On Wednesday, April 28, President Joe Biden held his first address to Congress just a day short of holding 100 days in office. He not only discussed the success of the COVID-19 relief bill, but also introduced a multitude of other proposals and ideas some of which were in his initials when running for president. However, the main topic of his hour-long speech was his introduction to the American Families Plan and Infrastructure Plan in hopes these will boost the economy once more. This is part of Biden’s overall $4 trillion economic plan.
The American Families Plan is set to aid in child and family support for the lower and middle class, invest in the IRS, and fund tax credits and education. Topics under child and family support include paid family and medical leave, child care, and nutrition programs. Funding for education would go towards pell grants, increased pay for teachers, free universal preschool, two free years of community college, funding for minority groups under colleges and universities, and the completion and retention of the American education system. The final three categories umbrellaed under this plan are IRS investments to collect more revenue, A.C.A. premium tax credit expansion, and the expansion of the child, earned-income, and child and dependent care tax credits. Everything included in the family plan totals upwards of $1.8 trillion.
The other part of Biden’s economic plan is the all-included Infrastructure plan which he released the details of during his run for presidency. This plan includes the topics of transportation, jobs and innovation, building and utilities, and in-home care. Jobs and innovation has a hefty load of topics included under it with the costs of 17 benefits underlined. Some of the most costly benefits include climate technology, domestic manufacturing, clean energy, workforce development, dislocated workers, the semiconductor industry, research infrastructure, pandemic preparation, and the National Science Foundation. The smaller yet cost-efficient projects include those of funding small businesses, underserved places, rural areas, innovation, H.B.C.U.s, research and development, and community investment. The categories that fall under the funding of transportation are roads and bridges, public transit, road safety, underserved communities, passenger freight railways, waterways and ports, airports, disaster resilience, and electric vehicle incentives, which is the most costly. Buildings and utilities under the Infrastructure Plan include fundings towards affordable housing, public schools, child care facilities, federal buildings, veterans hospitals, community colleges, water systems, electric grid and clean energy, high speed broadband, and the elimination of lead pipes. In-home care is a category within itself putting $400 billion towards care for people with disabilities and older adults. Everything under the infrastructure plan is at an estimated cost of $2.3 trillion.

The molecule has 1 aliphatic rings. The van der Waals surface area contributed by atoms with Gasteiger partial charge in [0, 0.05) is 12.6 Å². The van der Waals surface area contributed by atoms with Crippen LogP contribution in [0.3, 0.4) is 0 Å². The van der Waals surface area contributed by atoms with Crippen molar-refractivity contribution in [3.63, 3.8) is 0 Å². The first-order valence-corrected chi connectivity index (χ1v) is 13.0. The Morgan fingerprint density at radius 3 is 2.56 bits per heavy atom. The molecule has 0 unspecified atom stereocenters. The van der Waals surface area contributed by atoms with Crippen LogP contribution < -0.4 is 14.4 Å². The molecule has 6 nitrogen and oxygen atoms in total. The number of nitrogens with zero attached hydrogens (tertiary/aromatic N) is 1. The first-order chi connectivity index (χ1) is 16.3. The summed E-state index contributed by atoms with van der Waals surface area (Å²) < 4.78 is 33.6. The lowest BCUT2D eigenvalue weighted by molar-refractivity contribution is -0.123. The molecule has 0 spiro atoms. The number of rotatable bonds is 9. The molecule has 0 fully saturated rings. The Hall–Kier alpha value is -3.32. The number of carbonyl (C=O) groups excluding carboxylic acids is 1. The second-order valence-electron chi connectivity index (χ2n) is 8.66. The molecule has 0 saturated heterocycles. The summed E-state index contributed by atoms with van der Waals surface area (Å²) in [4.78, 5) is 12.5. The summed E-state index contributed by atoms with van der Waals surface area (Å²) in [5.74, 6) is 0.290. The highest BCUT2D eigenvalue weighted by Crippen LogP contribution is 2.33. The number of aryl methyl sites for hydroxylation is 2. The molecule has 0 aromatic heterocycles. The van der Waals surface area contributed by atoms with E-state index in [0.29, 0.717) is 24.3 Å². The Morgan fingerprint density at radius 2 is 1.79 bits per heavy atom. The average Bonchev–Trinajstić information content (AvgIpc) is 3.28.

Most of the spending and tax cuts proposed on Wednesday in Congress are directed towards families, with provisions for a national paid family and medical leave program, child care subsidies, and extensions of several tax credit expansions from the most recent COVID-19 relief bill. The plan also calls on Congress to adjust the unemployment insurance system so that it would automatically link the length and amount of benefits to economic conditions. President Biden intends to pay for the infrastructure portion of the plan with 15 years of higher taxes on corporations.